Thai Airways slips to net loss in 3Q2009. "Still facing a crisis"
Thai Airways International slipped to a net loss of USD121.5 million in 3Q2009, due predominantly to foreign exchange losses (due to the appreciation of Euro and Japanese yen) and falling passenger yields (-17% to USD 5.85 cents ex-fuel surcharge from 2Q2009 levels) although the carrier’s revenue contractions lagged cost reductions in the quarter.
Net profit: 1Q09 to 3Q09
Revenue and operating costs: 3Q09 vs 1-3Q09
Expects another loss in 4Q2009 and FY2009
The carrier, which is currently undergoing a restructuring effort, expects to report another loss in 4Q2009. The carrier’s President, Piyasvasti Amranand, earlier this month, stated the carrier may not reach its revenue target of USD4.5 billion and is unlikely to report a profit this year, due to fluctuating oil prices and low passenger yields, as a result of fare reduction campaigns.
Seeing traffic improvements, but “still facing a crisis”
Mr Amranand added that while the carrier seeing a recovery in cargo and passenger traffic, it is “still facing a crisis”.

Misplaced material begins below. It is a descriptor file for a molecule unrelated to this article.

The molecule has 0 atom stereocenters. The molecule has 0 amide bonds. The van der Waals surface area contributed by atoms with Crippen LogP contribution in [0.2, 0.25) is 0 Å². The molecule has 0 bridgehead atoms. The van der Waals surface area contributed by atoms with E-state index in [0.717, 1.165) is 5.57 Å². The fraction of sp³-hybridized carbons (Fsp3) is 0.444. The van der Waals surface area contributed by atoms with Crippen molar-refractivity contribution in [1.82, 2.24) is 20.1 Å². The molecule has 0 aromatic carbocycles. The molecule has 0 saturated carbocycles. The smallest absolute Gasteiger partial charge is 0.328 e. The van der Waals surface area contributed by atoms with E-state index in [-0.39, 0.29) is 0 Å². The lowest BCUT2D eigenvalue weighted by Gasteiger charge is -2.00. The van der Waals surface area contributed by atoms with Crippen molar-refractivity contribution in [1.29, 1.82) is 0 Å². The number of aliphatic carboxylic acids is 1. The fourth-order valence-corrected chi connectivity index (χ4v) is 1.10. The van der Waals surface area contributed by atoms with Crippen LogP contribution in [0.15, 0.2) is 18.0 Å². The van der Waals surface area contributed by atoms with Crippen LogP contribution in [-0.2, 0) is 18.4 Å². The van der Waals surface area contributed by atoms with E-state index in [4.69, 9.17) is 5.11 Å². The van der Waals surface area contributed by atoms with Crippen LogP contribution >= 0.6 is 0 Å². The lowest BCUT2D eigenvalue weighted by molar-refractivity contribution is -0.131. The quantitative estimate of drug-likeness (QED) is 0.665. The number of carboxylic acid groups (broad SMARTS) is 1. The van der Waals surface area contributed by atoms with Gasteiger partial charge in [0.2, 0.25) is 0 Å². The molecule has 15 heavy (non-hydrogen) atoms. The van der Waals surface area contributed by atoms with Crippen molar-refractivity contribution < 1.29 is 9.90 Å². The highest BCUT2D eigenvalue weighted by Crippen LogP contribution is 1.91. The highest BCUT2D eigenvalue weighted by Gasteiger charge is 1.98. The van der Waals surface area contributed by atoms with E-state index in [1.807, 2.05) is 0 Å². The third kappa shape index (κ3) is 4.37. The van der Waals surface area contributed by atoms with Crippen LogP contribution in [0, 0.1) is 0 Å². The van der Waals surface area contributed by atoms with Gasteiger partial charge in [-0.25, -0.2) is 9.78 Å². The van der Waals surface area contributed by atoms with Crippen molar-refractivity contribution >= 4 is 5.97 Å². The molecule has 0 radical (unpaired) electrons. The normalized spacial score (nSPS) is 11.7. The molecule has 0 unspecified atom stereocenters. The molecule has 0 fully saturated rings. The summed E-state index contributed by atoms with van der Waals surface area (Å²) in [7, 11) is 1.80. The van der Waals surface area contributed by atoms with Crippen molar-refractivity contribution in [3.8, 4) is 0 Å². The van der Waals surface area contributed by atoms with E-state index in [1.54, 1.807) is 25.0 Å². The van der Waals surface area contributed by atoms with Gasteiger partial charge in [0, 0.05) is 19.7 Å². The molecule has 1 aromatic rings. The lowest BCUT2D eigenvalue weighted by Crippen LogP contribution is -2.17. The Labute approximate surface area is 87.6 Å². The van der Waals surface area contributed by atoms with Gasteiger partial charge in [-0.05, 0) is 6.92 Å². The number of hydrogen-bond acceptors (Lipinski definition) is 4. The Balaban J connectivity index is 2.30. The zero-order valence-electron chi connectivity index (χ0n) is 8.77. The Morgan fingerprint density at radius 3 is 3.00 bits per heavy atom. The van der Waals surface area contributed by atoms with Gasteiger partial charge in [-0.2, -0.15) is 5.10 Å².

Thai Airways passenger numbers growth and cargo volume growth: Oct-08 to Sep-09
2010 net profitability expected, with long-term aim of becoming one of the top three airlines in Asia
However, the carrier expects to report a net profit in 2010, due to economic recovery and its restructured management, and as a forecast increase in yields.
In the longer term, Mr Amranand stated he is determined to restore the carrier to one of the top three carriers in Asia, and is confident yield will start to improve with the improvement of its product.
Mr Amranand, earlier this month, stated, “we were one of the best at one time. And we will have to be one of the top three in Asia and top five in the world once again…Average yield should go up as product quality goes up, and we can afford to be more choosy about our customers and reduce the proportion of low-fare customers…I think we need to wait a little longer to be really sure that the yield is moving up. Right now we're probably breaking even, but if we can increase the yield then we can turn to profit, provided the oil price does not rise too much”.